It’s no secret that when government unleashes a wave of cash and low- or no-cost loans on the countryside, criminals and grifters will swarm to it.

That’s exactly what happened with the Paycheck Protection Program, which was intended to help keep workers on payrolls during the government-mandated shutdowns. ProPublica looked at farm-sector loans, and found big government checks making their way to phony farms with neither employees, nor a single crop to harvest:

The shoreline communities of Ocean County, New Jersey, are a summertime getaway for throngs of urbanites, lined with vacation homes and ice cream parlors. Not exactly pastoral — which is odd, considering dozens of Paycheck Protection Program loans to supposed farms that flowed into the beach towns last year.

As the first round of the federal government’s relief program for small businesses wound down last summer, “Ritter Wheat Club” and “Deely Nuts,” ostensibly a wheat farm and a tree nut farm, each got $20,833, the maximum amount available for sole proprietorships. “Tomato Cramber,” up the coast in Brielle, got $12,739, while “Seaweed Bleiman” in Manahawkin got $19,957.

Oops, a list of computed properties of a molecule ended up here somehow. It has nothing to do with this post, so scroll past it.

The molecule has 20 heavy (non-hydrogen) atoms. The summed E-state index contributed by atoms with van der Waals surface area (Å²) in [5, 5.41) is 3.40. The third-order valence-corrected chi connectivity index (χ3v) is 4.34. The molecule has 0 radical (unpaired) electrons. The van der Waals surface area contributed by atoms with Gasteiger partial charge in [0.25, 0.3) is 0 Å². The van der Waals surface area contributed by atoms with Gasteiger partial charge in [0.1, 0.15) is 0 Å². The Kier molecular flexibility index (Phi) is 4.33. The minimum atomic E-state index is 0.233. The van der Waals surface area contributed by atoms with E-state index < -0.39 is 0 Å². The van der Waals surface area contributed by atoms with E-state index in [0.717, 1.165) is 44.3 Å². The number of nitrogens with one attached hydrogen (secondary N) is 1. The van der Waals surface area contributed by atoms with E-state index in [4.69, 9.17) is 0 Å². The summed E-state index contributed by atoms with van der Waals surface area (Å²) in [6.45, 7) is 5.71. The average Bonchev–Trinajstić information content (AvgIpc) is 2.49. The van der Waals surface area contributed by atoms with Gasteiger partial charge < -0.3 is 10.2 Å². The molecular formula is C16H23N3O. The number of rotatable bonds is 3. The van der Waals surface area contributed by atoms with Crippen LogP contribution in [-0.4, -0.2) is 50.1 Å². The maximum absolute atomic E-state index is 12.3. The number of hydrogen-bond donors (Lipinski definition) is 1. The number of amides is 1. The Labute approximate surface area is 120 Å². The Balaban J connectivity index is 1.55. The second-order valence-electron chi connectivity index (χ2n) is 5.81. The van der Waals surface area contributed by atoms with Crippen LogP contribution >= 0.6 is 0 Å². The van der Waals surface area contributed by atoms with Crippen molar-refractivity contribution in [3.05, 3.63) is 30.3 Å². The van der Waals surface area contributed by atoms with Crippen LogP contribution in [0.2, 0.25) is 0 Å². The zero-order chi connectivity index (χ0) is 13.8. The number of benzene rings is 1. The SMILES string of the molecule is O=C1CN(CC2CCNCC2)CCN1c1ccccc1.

None of these entities exist in New Jersey’s business records, and the owners of the homes at which they are purportedly located expressed surprise when contacted by ProPublica. One entity categorized as a cattle ranch, “Beefy King,” was registered in PPP records to the home address of Joe Mancini, the mayor of Long Beach Township.

“There’s no farming here: We’re a sandbar, for Christ’s sake,” said Mancini, reached by telephone. Mancini said that he had no cows at his home, just three dogs.

The investigative piece is worth reading in its entirety to understand the incentives that drove lenders to cut corners, or simply ignore them entirely, and how widespread the fraud became.

Bottom line: PPP may have been a boon to a number of legitimate businesses. But it was also a honeypot for greed, crime, and incompetence.